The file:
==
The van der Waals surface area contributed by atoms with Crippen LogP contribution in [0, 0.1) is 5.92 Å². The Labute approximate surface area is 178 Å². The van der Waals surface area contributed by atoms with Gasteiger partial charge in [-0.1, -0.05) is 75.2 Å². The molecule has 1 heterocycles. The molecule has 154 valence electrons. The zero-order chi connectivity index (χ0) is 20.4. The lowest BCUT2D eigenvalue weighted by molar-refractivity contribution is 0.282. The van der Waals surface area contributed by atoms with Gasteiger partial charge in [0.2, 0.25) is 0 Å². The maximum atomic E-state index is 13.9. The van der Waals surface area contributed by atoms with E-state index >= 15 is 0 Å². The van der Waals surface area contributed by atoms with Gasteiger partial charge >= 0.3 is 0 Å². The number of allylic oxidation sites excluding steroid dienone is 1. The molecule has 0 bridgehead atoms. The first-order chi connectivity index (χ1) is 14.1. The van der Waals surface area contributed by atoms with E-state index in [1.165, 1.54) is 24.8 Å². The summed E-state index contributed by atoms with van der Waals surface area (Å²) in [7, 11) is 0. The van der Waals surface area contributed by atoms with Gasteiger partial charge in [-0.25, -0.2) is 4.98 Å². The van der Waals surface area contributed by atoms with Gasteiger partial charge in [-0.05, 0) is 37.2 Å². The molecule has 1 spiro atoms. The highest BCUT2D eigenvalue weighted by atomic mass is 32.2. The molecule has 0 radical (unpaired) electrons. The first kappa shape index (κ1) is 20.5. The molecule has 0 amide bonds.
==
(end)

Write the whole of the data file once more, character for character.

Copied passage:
The van der Waals surface area contributed by atoms with Crippen LogP contribution in [0, 0.1) is 5.92 Å². The Labute approximate surface area is 178 Å². The van der Waals surface area contributed by atoms with Gasteiger partial charge in [-0.1, -0.05) is 75.2 Å². The molecule has 1 heterocycles. The molecule has 154 valence electrons. The zero-order chi connectivity index (χ0) is 20.4. The lowest BCUT2D eigenvalue weighted by molar-refractivity contribution is 0.282. The van der Waals surface area contributed by atoms with Gasteiger partial charge in [0.2, 0.25) is 0 Å². The maximum atomic E-state index is 13.9. The van der Waals surface area contributed by atoms with E-state index >= 15 is 0 Å². The van der Waals surface area contributed by atoms with Gasteiger partial charge >= 0.3 is 0 Å². The number of allylic oxidation sites excluding steroid dienone is 1. The molecule has 0 bridgehead atoms. The first-order chi connectivity index (χ1) is 14.1. The van der Waals surface area contributed by atoms with E-state index in [1.165, 1.54) is 24.8 Å². The summed E-state index contributed by atoms with van der Waals surface area (Å²) in [7, 11) is 0. The van der Waals surface area contributed by atoms with Gasteiger partial charge in [-0.25, -0.2) is 4.98 Å². The van der Waals surface area contributed by atoms with Gasteiger partial charge in [-0.05, 0) is 37.2 Å². The molecule has 1 spiro atoms. The highest BCUT2D eigenvalue weighted by atomic mass is 32.2. The molecule has 0 radical (unpaired) electrons. The first kappa shape index (κ1) is 20.5. The molecule has 0 amide bonds.